In the September 2013 issue of the Journal of Economic Literature, Siqi Zheng and I have a new paper titled “Understanding China’s Urban Pollution Dynamics”. Our paper’s abstract is presented below the fold. This paper lays out the broad plan for our 2014 University of Chicago Press book tentatively titled; “Blue Skies in China?”.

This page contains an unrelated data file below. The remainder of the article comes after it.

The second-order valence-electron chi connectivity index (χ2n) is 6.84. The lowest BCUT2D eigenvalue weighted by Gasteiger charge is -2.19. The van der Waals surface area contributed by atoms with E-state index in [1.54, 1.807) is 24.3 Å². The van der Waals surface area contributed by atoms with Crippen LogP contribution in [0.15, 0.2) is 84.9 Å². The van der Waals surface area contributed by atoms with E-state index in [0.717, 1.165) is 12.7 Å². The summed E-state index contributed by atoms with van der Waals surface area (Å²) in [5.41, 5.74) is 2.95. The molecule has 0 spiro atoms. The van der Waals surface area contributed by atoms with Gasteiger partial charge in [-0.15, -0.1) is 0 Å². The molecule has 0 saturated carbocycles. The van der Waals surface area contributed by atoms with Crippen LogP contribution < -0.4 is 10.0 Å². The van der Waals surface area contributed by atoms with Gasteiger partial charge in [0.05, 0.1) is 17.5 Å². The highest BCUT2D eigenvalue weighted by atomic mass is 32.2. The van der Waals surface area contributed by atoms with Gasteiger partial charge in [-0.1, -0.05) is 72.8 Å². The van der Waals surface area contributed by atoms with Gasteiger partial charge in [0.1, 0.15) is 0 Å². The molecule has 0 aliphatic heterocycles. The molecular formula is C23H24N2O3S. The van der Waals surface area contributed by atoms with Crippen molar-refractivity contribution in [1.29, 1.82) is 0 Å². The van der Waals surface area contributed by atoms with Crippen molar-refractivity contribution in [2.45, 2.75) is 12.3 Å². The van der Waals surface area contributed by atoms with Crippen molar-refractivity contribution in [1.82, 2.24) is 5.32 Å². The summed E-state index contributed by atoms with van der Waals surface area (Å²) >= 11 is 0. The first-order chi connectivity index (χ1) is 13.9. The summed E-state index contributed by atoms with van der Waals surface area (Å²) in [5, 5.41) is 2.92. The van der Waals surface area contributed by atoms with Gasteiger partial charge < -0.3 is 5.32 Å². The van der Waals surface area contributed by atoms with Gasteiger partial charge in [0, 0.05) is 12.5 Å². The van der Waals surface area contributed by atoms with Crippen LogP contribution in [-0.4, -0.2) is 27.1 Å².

China’s ongoing urban economic growth has sharply increased the population’s per capita income, lowered the count of people living below the poverty line, and caused major environmental problems. We survey the growing literature investigating the causes and consequences of China’s urban pollution challenges. We begin by studying how urban population and industrial growth impacts local pollution levels and greenhouse gas production. As the urban population grows richer, its demand for private transportation and electricity sharply increases. Such privately beneficial activity exacerbates urban pollution externalities. Facing these severe environmental challenges, China’s urbanites increasingly demand quality of life progress. We survey the emerging literature investigating the demand for environmental progress in China. Progress in mitigating externalities hinges on whether the powerful central and local governments choose to address these issues. We analyze the political economy of whether government officials have strong incentives to tackle lingering urban externalities. We conclude by discussing future research opportunities at the intersection of environmental and urban economics. (JEL O18, P25, P28, Q53, R23, R41, R58)